This Entrepreneurial Art-Fair Veteran Is Sick of Art Fairs. So She’s Launching an Alternative Inside a Lavish London Mansion

Nazy Vassegh, former head of Masterpiece, is launching Eye of the Collector.

Nazy Vassegh portrait, Two Temple Place, 2019. Courtesy Eye of the Collector. Photo by Alex Board.

A former art fair head is taking a gamble on a new species of art fair without the booths, which launches in London this May. 

Dubbed Eye of the Collector, the commercial exhibition is the brainchild of Nazy Vassegh, a London-based art adviser and the ex-CEO of Masterpiece. It will take place May 13 through 16 in London, coinciding with some auctions and other fairs including Photo London, Draw Art Fair London, and the Museums + Heritage show.

There are lots of fairs around the world and they all feel the same experientially from the visitors’ and the collectors’ points of view,” Vassegh tells Artnet News. “So it was very important to me to evolve that into a scenario whereby it became experientially an enjoyable format.”

The self-funded experiment is being run by Vassegh and directed by another ex-Masterpiece colleague, Natalie Laverack. It seems a daring move to launch another art fair among an already- crowded landscape, but Vassegh explains that Eye of the Collector is not really a fair in any conventional sense.

“It would have been quite easy with my background to go and start another fair,” Vassegh tells Artnet News. “But I really felt it was important to deliver something fresh and exciting that the market and the collectors would respond to.”

Vassegh says that she herself has avoided labeling the initiative an art fair, describing it instead as “a creatively-driven selling exhibition.” Nevertheless, people buzzing about it began calling it an “alternative fair” and the moniker has stuck.

Beyond the White Tent

“I wanted to move away from the white boxes and big tents, and into a grand domestic setting that is sort of like an imaginary collector’s home,” Vassegh says, adding that she wanted the works of art to reclaim center-stage rather than a gallery’s branding strategy. “It’s about living with art and artworks,” she says.

Two Temple Place interior. Courtesy Eye of the Collector. Photo by Alex Board.

Two Temple Place interior. Courtesy Eye of the Collector. Photo by Alex Board.

As such, choosing a venue for the fair was an all-important decision. Vassegh settled on a late Victorian neo-Gothic mansion in central London. The ornate house was commissioned by the world’s richest man in 1892, the statesman and collector William Waldorf Astor. Vassegh is hoping people will be drawn in to take a peek inside one of London’s historic buildings, designed by the architect John Loughborough Pearson, who is better known for his cathedrals.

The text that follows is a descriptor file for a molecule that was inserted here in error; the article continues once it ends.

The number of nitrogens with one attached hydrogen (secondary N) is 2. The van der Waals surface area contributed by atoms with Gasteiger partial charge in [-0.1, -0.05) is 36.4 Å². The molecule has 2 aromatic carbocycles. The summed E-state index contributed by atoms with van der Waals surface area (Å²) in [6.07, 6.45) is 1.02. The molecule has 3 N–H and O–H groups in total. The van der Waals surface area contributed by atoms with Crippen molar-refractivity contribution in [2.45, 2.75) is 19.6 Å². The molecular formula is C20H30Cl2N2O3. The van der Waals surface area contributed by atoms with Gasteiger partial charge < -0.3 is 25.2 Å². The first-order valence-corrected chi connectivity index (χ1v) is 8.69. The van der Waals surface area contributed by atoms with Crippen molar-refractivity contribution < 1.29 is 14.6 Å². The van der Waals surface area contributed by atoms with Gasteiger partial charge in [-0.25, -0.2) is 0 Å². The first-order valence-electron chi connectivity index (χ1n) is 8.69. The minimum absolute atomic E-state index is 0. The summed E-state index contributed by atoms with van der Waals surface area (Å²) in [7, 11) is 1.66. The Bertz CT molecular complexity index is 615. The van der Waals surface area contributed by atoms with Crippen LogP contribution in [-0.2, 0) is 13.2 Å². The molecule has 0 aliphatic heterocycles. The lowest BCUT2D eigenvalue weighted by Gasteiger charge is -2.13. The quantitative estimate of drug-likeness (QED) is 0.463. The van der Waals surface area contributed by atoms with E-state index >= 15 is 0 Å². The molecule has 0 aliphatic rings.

Eye of the Collector will show a boutique selection of art across all disciplines and time periods from ancient to contemporary, an idea that sprang from the art adviser’s 25 years of experience in the art world.

“Many years ago, I set up something called Sotheby’s Preferred, which is a top-tier client program at Sotheby’s. The main focus of that was about cross-selling and cross-collecting,” Vassegh says. “So this isn’t a new phenomenon in the art world, it is a label that a lot of people are using.” She adds that in her work as an independent art adviser, she has found some of the most interesting collections to be those which juxtapose old with new, and contain different types of artworks.

Some 30 dealers are taking part in the first edition, which Vassegh describes as mostly international galleries that also have a base in London. The exhibitor list is slated to be released in March, and Vassegh promises that there will be some “notable galleries” on it, although there will also be a range of galleries with a lower price range taking part. “When you go into a collector’s home, you get things across all price ranges,” she explains.

Vassegh sees Eye of the Collector as the next generation of presenting artwork for sale by galleries. Galleries big and small have been charged a flat participation fee, which she says is still “a lot less expensive” than getting a booth and dressing it at any other art fair.

“We have priced ourselves very competitively because one of the important things was to support the market and the marketplace in London,” Vassegh says. “This is a city that I’ve grown up with and which has looked after me and supported me in the art world for nearly 30 years and I feel very close to it.”

As to whether she is hoping the first edition will attract investors, Vassegh wouldn’t comment. For the moment, she said, she is purely focused on making the inaugural edition a commercial success for the dealers.

Eye of the Collector runs May 13 through 16 at 2 Temple Place, London, and is open to the public May 15 and 16.

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